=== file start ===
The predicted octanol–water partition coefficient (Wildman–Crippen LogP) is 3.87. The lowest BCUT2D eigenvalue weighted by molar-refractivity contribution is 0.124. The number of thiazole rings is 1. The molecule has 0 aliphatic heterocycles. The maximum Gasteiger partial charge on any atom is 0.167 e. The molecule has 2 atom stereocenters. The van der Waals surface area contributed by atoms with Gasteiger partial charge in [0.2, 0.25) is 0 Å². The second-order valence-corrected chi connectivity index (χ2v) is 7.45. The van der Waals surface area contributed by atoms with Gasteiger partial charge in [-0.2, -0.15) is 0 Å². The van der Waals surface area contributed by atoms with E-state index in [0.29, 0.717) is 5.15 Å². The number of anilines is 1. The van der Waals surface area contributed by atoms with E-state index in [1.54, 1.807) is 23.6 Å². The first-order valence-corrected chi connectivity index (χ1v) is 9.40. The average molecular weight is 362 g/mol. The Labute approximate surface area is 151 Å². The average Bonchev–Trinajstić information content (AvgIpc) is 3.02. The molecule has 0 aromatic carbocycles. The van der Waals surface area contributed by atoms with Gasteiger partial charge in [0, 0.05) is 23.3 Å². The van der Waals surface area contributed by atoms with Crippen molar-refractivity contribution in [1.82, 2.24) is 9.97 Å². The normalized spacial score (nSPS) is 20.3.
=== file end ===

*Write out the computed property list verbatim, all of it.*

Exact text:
The predicted octanol–water partition coefficient (Wildman–Crippen LogP) is 3.87. The lowest BCUT2D eigenvalue weighted by molar-refractivity contribution is 0.124. The number of thiazole rings is 1. The molecule has 0 aliphatic heterocycles. The maximum Gasteiger partial charge on any atom is 0.167 e. The molecule has 2 atom stereocenters. The van der Waals surface area contributed by atoms with Gasteiger partial charge in [0.2, 0.25) is 0 Å². The second-order valence-corrected chi connectivity index (χ2v) is 7.45. The van der Waals surface area contributed by atoms with Gasteiger partial charge in [-0.2, -0.15) is 0 Å². The van der Waals surface area contributed by atoms with E-state index in [0.29, 0.717) is 5.15 Å². The number of anilines is 1. The van der Waals surface area contributed by atoms with E-state index in [1.54, 1.807) is 23.6 Å². The first-order valence-corrected chi connectivity index (χ1v) is 9.40. The average molecular weight is 362 g/mol. The Labute approximate surface area is 151 Å². The average Bonchev–Trinajstić information content (AvgIpc) is 3.02. The molecule has 0 aromatic carbocycles. The van der Waals surface area contributed by atoms with Gasteiger partial charge in [0, 0.05) is 23.3 Å². The van der Waals surface area contributed by atoms with Crippen molar-refractivity contribution in [1.82, 2.24) is 9.97 Å². The normalized spacial score (nSPS) is 20.3.